It is a fascinating black and white world, which you get sucked into. The world of shepherds, who live in farms around the villages and towns and take care of the villagers’ sheep in exchange for a fee. In winter, they take the sheep into the mountains in search of food. They are on the road for weeks and months at a time, transversing hundreds of kilometres of plain flat landscape, without the reassurance of crossing another human-being. Everything comes down to instinct; knowledge is traditional and Buyckx learns by watching. Then, he teaches us how to watch.

The contrast between Horse Head and Buyckx’s second acclaimed book, Jesus, Make-up and Football, can hardly be any greater. Snowy mountains in Central Asia versus sultry favelas in Rio de Janeiro, nature versus man, neutral forces of nature versus hostile violence, black and white versus colour, desolation versus overpopulation. From all this, it becomes clear that Buyckx has lost his soul to the mountains.

But above all, Horse Head shows how incredibly brave the photographer is. It’s a challenging task: compiling a book with only snow, mountains, horses, sheep, a few dogs, and people wrapped up in traditional garments. The book features a guest appearance of only a couple of cows and a dead fox. In black and white. Sheep in herds, sheep in a row, sheep within a fence, sheep scattered like measles on a hillside. And we just watch.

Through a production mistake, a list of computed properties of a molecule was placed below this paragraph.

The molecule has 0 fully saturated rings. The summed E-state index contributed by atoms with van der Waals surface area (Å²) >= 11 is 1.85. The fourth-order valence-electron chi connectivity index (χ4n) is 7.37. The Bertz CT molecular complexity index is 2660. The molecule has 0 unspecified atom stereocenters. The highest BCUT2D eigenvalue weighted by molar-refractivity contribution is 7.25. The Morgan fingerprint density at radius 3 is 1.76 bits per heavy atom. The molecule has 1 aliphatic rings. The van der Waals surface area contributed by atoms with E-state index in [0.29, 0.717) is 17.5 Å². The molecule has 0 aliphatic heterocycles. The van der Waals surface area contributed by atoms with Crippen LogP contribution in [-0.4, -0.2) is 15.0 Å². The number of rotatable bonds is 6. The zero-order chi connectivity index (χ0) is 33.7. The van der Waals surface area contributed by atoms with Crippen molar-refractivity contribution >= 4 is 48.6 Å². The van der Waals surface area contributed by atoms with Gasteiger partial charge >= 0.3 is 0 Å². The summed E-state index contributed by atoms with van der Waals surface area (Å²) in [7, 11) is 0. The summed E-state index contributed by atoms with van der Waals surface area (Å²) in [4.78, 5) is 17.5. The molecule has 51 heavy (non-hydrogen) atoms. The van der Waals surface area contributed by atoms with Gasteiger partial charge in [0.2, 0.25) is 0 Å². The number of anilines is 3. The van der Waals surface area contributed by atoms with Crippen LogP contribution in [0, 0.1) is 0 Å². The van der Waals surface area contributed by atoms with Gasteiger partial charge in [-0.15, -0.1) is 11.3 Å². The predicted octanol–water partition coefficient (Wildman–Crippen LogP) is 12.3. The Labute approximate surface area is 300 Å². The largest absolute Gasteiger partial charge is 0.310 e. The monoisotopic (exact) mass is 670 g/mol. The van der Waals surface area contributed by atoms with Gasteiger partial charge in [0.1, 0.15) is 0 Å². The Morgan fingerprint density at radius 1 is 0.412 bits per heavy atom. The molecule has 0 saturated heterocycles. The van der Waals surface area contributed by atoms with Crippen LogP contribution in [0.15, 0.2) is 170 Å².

We continue watching because every page exudes the sensation that Buyckx must have felt there and then. It makes you, as a viewer, doubt whether you should be jealous because you did not experience the freedom there, or whether you should be relieved because you can just as well experience the harsh cold within the book. But also, because the whole book has the uniqueness of a miraculous long-term project in an exceptional location, combined with the signature of an award-winning photographer.